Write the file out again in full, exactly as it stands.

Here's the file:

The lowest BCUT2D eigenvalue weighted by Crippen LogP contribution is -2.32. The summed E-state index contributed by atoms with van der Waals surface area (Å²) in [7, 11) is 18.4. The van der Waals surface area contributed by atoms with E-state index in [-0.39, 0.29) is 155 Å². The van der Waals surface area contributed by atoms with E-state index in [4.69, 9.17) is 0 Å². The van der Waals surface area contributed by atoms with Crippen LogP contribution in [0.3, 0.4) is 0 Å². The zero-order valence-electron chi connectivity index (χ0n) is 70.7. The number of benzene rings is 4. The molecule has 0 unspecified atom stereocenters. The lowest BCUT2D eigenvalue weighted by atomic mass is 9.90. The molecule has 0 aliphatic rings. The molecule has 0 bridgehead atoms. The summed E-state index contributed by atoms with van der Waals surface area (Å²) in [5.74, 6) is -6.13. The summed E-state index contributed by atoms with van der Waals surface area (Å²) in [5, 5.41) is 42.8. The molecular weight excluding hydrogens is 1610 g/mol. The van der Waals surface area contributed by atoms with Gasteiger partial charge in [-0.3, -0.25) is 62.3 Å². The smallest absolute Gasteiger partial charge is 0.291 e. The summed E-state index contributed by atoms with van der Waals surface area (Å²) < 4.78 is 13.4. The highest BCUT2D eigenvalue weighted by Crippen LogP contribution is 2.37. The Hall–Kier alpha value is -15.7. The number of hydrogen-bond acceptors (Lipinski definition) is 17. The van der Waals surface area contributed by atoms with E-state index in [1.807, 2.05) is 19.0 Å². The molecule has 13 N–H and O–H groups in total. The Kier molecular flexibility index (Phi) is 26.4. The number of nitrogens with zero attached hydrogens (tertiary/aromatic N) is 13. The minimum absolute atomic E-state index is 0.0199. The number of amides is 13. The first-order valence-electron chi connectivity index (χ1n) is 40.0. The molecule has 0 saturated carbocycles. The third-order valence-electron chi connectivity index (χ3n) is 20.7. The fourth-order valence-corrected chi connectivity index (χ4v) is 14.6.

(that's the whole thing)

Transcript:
The lowest BCUT2D eigenvalue weighted by Crippen LogP contribution is -2.32. The summed E-state index contributed by atoms with van der Waals surface area (Å²) in [7, 11) is 18.4. The van der Waals surface area contributed by atoms with E-state index in [-0.39, 0.29) is 155 Å². The van der Waals surface area contributed by atoms with E-state index in [4.69, 9.17) is 0 Å². The van der Waals surface area contributed by atoms with Crippen LogP contribution in [0.3, 0.4) is 0 Å². The zero-order valence-electron chi connectivity index (χ0n) is 70.7. The number of benzene rings is 4. The molecule has 0 unspecified atom stereocenters. The lowest BCUT2D eigenvalue weighted by atomic mass is 9.90. The molecule has 0 aliphatic rings. The molecule has 0 bridgehead atoms. The summed E-state index contributed by atoms with van der Waals surface area (Å²) in [5.74, 6) is -6.13. The summed E-state index contributed by atoms with van der Waals surface area (Å²) in [5, 5.41) is 42.8. The molecular weight excluding hydrogens is 1610 g/mol. The van der Waals surface area contributed by atoms with Gasteiger partial charge in [-0.3, -0.25) is 62.3 Å². The smallest absolute Gasteiger partial charge is 0.291 e. The summed E-state index contributed by atoms with van der Waals surface area (Å²) < 4.78 is 13.4. The highest BCUT2D eigenvalue weighted by Crippen LogP contribution is 2.37. The Hall–Kier alpha value is -15.7. The number of hydrogen-bond acceptors (Lipinski definition) is 17. The van der Waals surface area contributed by atoms with E-state index in [1.807, 2.05) is 19.0 Å². The molecule has 13 N–H and O–H groups in total. The Kier molecular flexibility index (Phi) is 26.4. The number of nitrogens with zero attached hydrogens (tertiary/aromatic N) is 13. The minimum absolute atomic E-state index is 0.0199. The number of amides is 13. The first-order valence-electron chi connectivity index (χ1n) is 40.0. The molecule has 0 saturated carbocycles. The third-order valence-electron chi connectivity index (χ3n) is 20.7. The fourth-order valence-corrected chi connectivity index (χ4v) is 14.6.